Ukraine to EU: Tell us what we're fighting for

14:00, 15 November 2017
Politics
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In two weeks, the fifth Eastern Partnership summit will be held, which could become a landmark event, heralding a new strategic vision for this EU initiative for years to come, Kostyantyn Yeliseiev, Ukraine’s former ambassador to the EU and now a presidential aide wrote in a column for EUObserver.

Photo from UNIAN

The environment has changed drastically since 2009, when the policy was launched. The masks are off as the Eastern Partnership now has an open and bitter adversary – Russia, reads Yeliseiev's op-ed for EUObserver.

That adversary has realized the tremendous potential of the Eastern Partnership project to challenge its own revanchist interests. Russia became seized by the transformative impact of EU soft power on its neighbors, and grew fearful about its implications for the authoritarian regime in Moscow.

No surprise that today each Eastern European partner and many EU member states suffer from direct or hybrid Russian aggression in response.

“There is no time for hesitation, appeasement, half-steps, or wait-and-see policies,” Yeliseiev wrote.

Read alsoUkraine’s defense attache to U.S. tells how Putin’s attempts at deception failed in UkraineOne shouldn't allow European values to fade away when Russia comes dangling lucrative gas contracts. Hiding behind current challenges or the low ambitions of other eastern partners is easy. But it is also escapism, and one cannot escape reality in the end.

“Ukraine learned this lesson the hard way,” says Yeliseiev. “We are not just a European state but that European state which has paid the highest price for its legitimate aspirations. We are a European nation that has progressed in leaps and bounds on difficult political and economic reforms at a time when we have also had to counter external aggression by Russia's sophisticated armed forces.”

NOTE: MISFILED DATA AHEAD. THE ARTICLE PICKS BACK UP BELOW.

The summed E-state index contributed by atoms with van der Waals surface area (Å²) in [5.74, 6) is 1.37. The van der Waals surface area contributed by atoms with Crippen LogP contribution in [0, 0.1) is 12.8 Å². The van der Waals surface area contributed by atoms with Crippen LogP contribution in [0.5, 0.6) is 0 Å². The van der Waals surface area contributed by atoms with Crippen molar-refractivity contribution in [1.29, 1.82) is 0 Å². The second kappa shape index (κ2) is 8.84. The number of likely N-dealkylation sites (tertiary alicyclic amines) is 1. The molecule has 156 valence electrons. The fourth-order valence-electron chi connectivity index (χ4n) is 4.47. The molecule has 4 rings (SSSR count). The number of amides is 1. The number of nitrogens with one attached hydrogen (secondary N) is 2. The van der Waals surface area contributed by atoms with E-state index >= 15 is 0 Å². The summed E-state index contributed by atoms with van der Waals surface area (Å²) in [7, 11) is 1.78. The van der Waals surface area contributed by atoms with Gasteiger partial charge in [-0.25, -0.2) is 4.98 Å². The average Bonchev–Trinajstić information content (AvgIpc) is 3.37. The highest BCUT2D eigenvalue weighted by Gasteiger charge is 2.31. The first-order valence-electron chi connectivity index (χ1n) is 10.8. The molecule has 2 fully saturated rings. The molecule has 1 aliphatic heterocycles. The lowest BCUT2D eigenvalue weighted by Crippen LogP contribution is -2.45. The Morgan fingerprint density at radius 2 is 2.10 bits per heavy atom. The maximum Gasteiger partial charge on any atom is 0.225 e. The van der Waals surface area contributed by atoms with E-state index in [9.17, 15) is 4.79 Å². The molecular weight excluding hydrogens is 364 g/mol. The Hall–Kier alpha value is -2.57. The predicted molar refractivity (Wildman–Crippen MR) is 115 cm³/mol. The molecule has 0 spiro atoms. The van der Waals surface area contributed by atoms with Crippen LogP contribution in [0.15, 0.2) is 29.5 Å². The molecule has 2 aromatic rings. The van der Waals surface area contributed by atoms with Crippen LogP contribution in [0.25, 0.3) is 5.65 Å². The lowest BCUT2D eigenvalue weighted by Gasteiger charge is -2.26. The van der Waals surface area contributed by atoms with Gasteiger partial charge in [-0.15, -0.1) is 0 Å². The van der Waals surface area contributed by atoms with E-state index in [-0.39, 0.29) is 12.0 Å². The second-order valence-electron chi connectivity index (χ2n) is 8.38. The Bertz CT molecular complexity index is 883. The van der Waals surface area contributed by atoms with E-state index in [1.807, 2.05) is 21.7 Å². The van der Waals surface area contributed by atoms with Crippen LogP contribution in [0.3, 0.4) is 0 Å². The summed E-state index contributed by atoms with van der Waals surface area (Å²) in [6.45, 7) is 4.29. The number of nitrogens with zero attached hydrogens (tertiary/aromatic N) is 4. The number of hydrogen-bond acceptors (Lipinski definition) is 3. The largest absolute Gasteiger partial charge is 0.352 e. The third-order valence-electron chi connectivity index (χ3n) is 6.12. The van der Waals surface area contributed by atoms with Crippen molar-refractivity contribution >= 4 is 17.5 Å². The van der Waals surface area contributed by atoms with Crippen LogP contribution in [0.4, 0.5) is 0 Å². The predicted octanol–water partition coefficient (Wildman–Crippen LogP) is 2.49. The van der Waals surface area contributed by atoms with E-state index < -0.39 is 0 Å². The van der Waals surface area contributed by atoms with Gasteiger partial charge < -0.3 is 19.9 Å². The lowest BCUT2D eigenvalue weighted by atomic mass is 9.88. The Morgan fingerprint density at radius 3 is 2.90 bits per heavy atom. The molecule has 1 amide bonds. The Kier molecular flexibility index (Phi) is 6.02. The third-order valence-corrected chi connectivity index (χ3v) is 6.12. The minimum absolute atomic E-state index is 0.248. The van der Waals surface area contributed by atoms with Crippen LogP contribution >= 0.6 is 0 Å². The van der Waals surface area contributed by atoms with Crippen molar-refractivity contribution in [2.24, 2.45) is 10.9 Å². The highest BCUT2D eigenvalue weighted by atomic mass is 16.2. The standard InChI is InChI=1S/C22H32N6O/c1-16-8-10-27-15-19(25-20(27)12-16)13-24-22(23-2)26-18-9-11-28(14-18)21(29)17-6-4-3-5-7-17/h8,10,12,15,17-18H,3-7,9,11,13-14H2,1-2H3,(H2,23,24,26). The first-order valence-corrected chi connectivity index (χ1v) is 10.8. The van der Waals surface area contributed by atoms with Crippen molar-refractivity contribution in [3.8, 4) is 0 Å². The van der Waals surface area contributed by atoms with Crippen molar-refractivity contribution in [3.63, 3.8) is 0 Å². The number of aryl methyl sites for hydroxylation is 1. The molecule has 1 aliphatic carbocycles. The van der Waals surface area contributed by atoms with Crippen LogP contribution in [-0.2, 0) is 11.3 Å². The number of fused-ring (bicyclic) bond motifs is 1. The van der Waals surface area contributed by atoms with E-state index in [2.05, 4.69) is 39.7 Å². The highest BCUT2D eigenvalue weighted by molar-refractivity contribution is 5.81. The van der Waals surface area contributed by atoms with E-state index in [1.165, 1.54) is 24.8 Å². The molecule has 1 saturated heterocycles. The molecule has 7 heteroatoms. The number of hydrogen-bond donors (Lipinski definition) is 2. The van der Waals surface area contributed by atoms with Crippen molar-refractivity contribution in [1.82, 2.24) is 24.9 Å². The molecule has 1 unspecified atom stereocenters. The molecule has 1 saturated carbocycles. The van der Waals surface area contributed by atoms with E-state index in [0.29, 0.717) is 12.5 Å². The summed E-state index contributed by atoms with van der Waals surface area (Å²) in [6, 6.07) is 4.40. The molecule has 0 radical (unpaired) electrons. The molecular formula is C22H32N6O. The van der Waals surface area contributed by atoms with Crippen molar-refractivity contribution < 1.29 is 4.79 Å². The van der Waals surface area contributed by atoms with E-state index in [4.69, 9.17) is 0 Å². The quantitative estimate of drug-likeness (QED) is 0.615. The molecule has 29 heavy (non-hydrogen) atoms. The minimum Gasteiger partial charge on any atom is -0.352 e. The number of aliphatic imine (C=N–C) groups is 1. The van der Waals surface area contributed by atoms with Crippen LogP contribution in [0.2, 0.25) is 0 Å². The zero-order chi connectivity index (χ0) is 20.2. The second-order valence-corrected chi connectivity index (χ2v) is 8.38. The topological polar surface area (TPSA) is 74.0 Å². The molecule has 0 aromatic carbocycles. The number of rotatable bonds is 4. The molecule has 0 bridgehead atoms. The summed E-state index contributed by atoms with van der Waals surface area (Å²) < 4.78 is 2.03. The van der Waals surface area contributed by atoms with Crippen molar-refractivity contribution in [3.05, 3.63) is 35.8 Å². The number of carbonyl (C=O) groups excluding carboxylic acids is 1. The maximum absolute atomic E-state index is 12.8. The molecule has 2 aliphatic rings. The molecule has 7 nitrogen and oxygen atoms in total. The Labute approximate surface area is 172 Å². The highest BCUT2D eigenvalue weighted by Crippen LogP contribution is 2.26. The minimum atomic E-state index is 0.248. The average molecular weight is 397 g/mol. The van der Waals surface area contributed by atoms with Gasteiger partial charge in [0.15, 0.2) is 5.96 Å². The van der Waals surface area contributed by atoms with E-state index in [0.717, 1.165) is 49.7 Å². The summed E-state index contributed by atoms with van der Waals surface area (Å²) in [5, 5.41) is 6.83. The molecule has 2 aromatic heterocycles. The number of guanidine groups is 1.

The EU association treaty has long symbolized dreams of Ukrainians of a better life in a united Europe. That passion turned into the Revolution of Dignity on the Maidan after the decision of the former Ukraine leader, Viktor Yanukovych, not to sign.

This, in turn, resulted in full-scale Russian aggression in Crimea and hybrid war in Donbas, the region in east Ukraine, where Yeliseiev says he comes from.

Read also"Inflation on Marshall Plans": EC announces not very high level of trust in financing UkraineOver the four past years, 10,000 Ukrainians have paid with their lives for our European choice. “Can one find another example of such sacrifice for those very things that the EU flag is supposed to represent?” the presidential aide wrote.

Ukraine has always been a front-runner on the European agenda in our region and is moving ahead on integration with the EU energy union, the EU digital single market, association with the Schengen free-travel area, and potential integration with the EU customs union.

“We Ukrainians don't ask the EU to fight for Europe in Donbas - we can do the fighting. But the EU should at least say clearly what it stands for,” Yeliseiev wrote.

The EU is supposed to stand for the extension of the area of freedom and prosperity, to be a lighthouse for others, to reach out to those who embrace Europe. “That would be the EU that we believe in,” the official says.

Read alsoKlimkin: Ukraine must be able to use European bailout plan“What Ukraine ultimately wants is a simple message: "Once you're ready - you're in". Ukraine's task would be to get ready. The EU's task would be to decide if or when Ukraine was ready,” wrote Yeliseiev. “This would mean everything to us, and cost nothing to the EU.”

“It would be an honest and just step of historic proportions. It would breathe new oxygen into European unity. It would also be a clear demonstration that the EU really is a stronghold of democracy, freedom, and dignity,” Yeliseiev concludes.

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